This story is written in greater detail in other places, such as Emir Suljagic's Postcards from the Grave, and Hasan's own, recently-published book, Under the UN Flag. For anyone who wants to know the story of what happened in Srebrenica, and especially for anyone who is inclined to be forgiving towards the Dutch, this book is absolutely necessary. With painstaking detail, Hasan provides an airtight condemnation of the Dutch troops' active cooperation with Serb forces, especially, but not exclusively, at the time of the fall of the enclave.
After the Dutch District Court's rejection of Hasan's lawsuit, Hasan told a magazine interviewer that he had not expected much from the court, but he was glad that the court was finally forced to address the issue of Dutch responsibility in a serious way. Hasan said,
"The Dutch court used the phrase 'Under the UN Flag' several times, but there were two flags [the UN flag and that of the Netherlands] there at the time that the Dutch were expelling my family and 5,000 more people from the base. I saw this with my own eyes.
"In my opinion, the Dutch are responsible for participating in a war crime. They actively controlled the situation, deciding to drive people from the base and to hand them over to the Serb forces. Not one official organ of the Dutch government has answered the question of how to legally address the act of handing over the refugees.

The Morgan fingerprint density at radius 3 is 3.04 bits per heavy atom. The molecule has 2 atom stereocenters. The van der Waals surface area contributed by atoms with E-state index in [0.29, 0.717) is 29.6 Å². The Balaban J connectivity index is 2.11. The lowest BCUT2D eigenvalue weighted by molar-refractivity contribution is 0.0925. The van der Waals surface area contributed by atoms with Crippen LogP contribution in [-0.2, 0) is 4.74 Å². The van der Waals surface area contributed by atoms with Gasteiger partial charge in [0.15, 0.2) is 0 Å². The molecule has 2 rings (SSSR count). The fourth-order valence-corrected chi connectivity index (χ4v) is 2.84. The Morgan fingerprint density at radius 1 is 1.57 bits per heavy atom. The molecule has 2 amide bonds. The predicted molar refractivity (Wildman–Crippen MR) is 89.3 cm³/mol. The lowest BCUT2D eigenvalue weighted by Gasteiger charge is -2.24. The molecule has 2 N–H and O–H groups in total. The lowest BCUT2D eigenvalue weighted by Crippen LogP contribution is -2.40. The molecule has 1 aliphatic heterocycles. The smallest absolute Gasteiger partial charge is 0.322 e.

"They have in fact admitted that they knew ahead of the handover that there were people who had already been killed; they saw the bodies....but they left open the question of who drove people from the base, as if it was the Serbs who did it."
Hasan explains that Dutchbat, instead of handing the refugees over to the Serbs, had the power to allow more of them, at least the males, to enter the base. But the Dutch were more concerned with smoothing the way towards their own safe departure than with the safety of the Srebrenicans.
The Dutch court denied that the Dutch government had any responsibility for what happened in Srebrenica, and said that the appropriate place to address this question was the UN. However, the same District Court had previously judged that the UN had "absolute immunity" with regard to the massacre.
A friend of mine who works at the Bosnian war crimes court said, "Where politics meets justice, politics wins. So the ICJ [World Court] didn't decide to convict Serbia of genocide, because of the possible repercussions in other countries where such things have happened, thus preventing the payment of restitution. The same thing happened with Nuhanovic's case with the Dutch government. They weren't about to convict themselves."
When I met with Hasan later in the month, he told me that he was planning to appeal the decision all the way to the EU human rights court in Strasbourg. But this will take years.
For more information on this case and the history of the Srebrenica massacre, see
http://en.wikipedia.org/wiki/Srebrenica_massacre (recommended to me by Hasan Nuhanovic)
Srebrenica Massacre debate
Next -- Bosnia-Herzegovina journal #3: A visit to Srebrenica